As the virus spread across the globe disrupting supply chains and straining resources, many firms responded by shifting their production lines into creating personal protective equipment (PPE), social distancing signs and face masks, The Independent reported.
However, despite efforts to support the nation through the crisis, those in the sector have accused the UK of being “culturally tone deaf” to the level of impact manufacturing has on its wellbeing.
Manufacturing group Make UK and Santander estimate the virus has cost Britain's economy as much as £35.7bln this year alone.
Make UK chief executive Stephen Phipson said, "History has shown us that a strong industrial base provides the foundations needed to create a prosperous society."
"However, the UK has unfortunately become culturally tone deaf to the idea that manufacturing matters and can provide solutions to the challenges that we face, something the sector has amply shown during this crisis," he added.
"A new digital, greener and more sustainable economy will emerge from this with an opportunity to catapult manufacturing, science and engineering once again to centre stage in the UK," he stated.
Paul Brooks, of Santander, noted, "Our manufacturers are the beating heart of the UK economy, and although sobering, this detailed analysis is vital to understand how businesses can rebuild as restrictions are eased."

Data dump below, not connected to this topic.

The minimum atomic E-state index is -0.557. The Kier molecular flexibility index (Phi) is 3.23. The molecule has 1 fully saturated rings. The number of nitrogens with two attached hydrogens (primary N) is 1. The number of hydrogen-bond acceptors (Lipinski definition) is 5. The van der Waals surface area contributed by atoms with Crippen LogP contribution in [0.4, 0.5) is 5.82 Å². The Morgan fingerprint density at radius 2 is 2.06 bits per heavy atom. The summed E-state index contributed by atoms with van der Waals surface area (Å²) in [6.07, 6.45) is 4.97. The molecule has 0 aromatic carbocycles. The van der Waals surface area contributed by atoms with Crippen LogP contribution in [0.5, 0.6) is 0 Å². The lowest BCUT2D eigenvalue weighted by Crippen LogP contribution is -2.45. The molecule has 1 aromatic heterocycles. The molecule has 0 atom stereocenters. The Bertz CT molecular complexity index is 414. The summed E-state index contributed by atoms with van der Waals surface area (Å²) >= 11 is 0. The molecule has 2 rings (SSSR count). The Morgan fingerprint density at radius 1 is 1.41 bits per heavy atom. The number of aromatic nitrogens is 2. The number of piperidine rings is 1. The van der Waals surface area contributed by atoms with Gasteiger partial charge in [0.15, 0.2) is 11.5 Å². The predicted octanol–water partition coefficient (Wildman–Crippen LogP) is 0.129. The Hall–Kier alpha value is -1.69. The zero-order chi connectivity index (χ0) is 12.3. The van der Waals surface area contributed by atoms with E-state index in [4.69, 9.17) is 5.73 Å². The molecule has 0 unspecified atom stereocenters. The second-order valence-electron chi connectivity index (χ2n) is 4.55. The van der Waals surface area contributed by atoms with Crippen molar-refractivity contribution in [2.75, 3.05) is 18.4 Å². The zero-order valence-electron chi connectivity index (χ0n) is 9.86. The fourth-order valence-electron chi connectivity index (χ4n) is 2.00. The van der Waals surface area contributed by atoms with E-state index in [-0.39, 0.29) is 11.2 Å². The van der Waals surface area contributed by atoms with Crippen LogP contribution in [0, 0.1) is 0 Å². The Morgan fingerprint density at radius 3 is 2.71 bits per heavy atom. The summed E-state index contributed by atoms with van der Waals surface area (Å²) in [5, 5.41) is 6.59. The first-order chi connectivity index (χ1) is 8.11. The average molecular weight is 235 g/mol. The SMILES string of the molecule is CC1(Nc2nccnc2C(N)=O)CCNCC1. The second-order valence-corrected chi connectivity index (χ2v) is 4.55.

"While COVID-19 presents the most testing time for manufacturers at both ends of the supply chain, their aptitude to handle shock and change for the better is enduring, and we stand ready to support them," Brooks continued.
A Department for Business, Energy & Industrial Strategy spokesman said, "The government has put together a far-reaching package of financial support for businesses across all sectors, including supporting over £1.7bln worth of loans aimed at large businesses in sectors including manufacturing."
"We understand the challenges facing manufacturers and are working closely with the industry to provide the support needed," he added.